France, the fifth-biggest economy, reports no gross domestic product (GDP) growth in the country in the first quarter of 2014. (Source: MarketWatch, July 8, 2014.)
In 2014, the Chinese economy will grow at its slowest pace in years. In Japan, the Bank of Japan (its equivalent to our Federal Reserve) has announced it will start buying exchange-traded funds (in specific, the Nikkei 400 ETF) to “boost the impact of (its) unprecedented easing.” (Source: “Bank of Japan Seen Buying Nikkei 400 ETF,” Financial Post, July 10, 2014.) Yes, the central bank of Japan is buying … Read More
The Chinese economy had been growing at about 10% a year, like clockwork, for years. Now, China is in the midst of an economic slowdown, with growth expected to come in this year at 30%–50% below China’s five-year average growth rate.
Why is China’s economy growing so slowly, and why does it matter to us here in North America?
Manufacturing, the key component of China’s economy, is quickly slowing. The HSBC Chinese Purchasing Managers’ Index (PMI) declined for the sixth consecutive month in April, registering at 48.1. Remember that any reading below 50 for the PMI suggests an outright contraction in the manufacturing sector. (Source: Markit, May 5, 2014.)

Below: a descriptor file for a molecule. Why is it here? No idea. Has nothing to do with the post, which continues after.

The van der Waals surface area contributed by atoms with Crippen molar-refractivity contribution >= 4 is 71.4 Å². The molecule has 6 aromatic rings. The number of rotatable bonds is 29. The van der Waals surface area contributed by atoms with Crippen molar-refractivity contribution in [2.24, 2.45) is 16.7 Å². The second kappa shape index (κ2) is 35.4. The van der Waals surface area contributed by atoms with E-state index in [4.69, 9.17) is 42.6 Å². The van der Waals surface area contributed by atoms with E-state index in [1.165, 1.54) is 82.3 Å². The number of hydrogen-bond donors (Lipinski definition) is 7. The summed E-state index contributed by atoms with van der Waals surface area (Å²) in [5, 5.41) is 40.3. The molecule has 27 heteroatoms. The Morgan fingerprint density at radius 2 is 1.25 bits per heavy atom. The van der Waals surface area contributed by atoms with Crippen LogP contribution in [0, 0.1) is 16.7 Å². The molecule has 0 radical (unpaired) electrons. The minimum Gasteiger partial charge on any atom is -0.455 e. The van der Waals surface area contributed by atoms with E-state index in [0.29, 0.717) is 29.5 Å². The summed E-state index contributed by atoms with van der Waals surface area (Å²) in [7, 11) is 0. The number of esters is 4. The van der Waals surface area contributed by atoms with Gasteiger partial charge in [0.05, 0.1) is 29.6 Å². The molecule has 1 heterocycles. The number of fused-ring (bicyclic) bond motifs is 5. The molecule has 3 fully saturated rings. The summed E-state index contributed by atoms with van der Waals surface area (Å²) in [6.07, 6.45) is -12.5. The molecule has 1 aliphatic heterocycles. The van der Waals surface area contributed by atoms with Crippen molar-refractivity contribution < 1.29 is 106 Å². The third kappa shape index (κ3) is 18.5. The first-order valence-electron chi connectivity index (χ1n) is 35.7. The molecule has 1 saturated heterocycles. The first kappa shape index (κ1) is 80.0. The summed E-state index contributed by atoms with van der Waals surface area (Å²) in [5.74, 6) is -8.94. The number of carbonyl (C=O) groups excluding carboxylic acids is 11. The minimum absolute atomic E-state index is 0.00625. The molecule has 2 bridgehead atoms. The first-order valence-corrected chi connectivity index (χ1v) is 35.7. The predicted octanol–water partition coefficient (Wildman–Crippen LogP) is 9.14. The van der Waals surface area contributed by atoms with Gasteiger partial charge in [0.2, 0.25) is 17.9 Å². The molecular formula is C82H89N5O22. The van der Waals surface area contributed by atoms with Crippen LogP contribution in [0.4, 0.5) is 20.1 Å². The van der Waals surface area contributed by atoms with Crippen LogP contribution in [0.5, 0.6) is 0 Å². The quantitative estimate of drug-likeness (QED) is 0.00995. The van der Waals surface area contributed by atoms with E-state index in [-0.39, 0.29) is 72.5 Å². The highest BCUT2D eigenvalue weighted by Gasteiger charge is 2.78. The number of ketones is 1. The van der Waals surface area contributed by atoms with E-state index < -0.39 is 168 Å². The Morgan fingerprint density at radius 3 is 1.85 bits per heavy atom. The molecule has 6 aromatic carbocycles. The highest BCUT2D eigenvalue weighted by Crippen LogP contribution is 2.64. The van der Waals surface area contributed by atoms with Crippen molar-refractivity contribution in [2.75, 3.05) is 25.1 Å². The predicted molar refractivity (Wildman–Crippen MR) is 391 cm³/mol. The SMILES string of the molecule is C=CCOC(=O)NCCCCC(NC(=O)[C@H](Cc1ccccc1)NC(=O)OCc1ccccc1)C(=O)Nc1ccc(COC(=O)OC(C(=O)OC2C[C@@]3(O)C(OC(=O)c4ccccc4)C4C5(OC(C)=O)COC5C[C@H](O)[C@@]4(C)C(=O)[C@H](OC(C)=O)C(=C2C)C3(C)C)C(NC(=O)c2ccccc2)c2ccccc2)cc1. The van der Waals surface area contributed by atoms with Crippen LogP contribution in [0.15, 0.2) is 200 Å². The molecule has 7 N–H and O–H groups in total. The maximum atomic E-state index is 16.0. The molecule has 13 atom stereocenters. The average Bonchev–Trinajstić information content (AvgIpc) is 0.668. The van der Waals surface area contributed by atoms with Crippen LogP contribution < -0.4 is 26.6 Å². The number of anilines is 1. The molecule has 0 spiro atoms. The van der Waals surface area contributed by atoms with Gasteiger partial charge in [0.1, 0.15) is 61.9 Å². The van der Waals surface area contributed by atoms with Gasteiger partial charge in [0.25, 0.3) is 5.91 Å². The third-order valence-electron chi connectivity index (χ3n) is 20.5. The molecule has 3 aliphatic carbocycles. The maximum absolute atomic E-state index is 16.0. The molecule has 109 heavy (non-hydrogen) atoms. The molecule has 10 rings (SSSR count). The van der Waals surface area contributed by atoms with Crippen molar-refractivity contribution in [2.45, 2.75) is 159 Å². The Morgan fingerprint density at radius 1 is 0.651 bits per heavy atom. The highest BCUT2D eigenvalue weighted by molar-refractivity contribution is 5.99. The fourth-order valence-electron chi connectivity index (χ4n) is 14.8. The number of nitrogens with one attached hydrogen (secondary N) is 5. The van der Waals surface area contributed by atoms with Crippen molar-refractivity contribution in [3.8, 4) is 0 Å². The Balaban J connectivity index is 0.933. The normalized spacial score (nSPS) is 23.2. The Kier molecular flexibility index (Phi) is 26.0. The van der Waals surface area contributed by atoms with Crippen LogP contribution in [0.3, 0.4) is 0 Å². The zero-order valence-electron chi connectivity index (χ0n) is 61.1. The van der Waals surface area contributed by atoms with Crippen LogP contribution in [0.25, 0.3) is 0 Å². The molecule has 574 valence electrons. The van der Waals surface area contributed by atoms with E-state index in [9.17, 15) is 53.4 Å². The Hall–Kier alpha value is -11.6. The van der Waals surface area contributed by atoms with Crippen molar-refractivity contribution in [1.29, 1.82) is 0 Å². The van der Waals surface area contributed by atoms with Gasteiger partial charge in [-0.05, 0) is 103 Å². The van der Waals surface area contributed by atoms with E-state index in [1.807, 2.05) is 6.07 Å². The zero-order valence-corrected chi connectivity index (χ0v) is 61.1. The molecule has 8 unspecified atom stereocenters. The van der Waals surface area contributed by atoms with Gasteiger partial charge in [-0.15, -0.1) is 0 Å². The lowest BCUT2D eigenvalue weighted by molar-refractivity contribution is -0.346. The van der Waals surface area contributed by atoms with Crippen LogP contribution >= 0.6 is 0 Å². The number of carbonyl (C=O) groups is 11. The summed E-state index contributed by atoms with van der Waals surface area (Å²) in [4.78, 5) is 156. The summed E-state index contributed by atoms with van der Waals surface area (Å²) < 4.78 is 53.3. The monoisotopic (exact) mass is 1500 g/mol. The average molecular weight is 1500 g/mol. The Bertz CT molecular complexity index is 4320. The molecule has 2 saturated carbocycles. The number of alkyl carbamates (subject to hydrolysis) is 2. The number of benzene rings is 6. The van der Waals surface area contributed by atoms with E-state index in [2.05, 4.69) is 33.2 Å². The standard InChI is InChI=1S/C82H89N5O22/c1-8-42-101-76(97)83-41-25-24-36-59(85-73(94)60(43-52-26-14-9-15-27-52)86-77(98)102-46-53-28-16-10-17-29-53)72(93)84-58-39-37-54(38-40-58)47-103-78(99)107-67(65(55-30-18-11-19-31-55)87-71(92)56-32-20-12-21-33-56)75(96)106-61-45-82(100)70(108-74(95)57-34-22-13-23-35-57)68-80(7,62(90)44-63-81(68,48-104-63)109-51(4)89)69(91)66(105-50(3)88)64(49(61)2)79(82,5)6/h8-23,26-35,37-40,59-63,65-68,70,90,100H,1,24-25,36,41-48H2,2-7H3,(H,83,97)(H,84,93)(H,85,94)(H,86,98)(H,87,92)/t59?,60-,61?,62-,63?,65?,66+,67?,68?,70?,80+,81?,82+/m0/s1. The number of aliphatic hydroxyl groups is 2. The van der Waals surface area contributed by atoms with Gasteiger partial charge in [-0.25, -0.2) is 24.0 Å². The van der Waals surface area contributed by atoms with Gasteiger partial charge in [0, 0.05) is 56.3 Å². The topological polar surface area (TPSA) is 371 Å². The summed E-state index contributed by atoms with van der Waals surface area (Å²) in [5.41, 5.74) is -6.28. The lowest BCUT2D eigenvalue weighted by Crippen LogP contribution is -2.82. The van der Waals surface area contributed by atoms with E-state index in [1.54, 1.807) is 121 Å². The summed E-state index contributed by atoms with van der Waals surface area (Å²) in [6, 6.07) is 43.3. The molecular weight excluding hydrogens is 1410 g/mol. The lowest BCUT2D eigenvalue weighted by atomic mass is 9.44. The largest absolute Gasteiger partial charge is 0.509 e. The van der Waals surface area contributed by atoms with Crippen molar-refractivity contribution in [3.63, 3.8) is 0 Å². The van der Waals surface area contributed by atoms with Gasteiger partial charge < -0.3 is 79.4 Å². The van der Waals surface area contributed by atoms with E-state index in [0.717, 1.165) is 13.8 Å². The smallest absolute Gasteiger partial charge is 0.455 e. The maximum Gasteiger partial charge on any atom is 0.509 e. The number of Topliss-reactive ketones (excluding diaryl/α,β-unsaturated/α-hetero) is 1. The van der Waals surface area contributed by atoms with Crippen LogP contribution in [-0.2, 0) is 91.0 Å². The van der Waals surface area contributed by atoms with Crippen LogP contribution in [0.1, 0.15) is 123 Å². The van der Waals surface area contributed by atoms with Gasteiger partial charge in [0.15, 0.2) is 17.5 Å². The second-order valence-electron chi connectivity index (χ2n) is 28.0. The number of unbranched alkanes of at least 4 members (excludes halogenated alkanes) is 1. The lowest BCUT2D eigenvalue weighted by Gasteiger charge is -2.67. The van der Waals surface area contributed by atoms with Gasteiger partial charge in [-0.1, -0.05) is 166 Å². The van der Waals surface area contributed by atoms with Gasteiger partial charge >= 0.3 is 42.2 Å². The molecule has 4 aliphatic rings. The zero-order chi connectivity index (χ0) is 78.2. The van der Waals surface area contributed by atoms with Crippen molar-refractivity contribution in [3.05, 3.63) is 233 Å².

Japan isn’t faring any better; the third-biggest hub in the global economy is facing its own economic slowdown. The government and Japan’s central bank are trying to boost the economy by printing more and more money, but they are failing miserably. Japan’s gross domestic product (GDP) growth has been abysmal for years.
Germany is the only country in the eurozone showing some resilience. Other eurozone countries, like France, Italy, and Spain, are also facing an economic slowdown. Bad debt, tight lending requirements, and high unemployment remain the biggest problems in the common currency region; so big, the European Central Bank (ECB) wants to take the same course as the Federal Reserve and the Bank of Japan and start printing more paper money.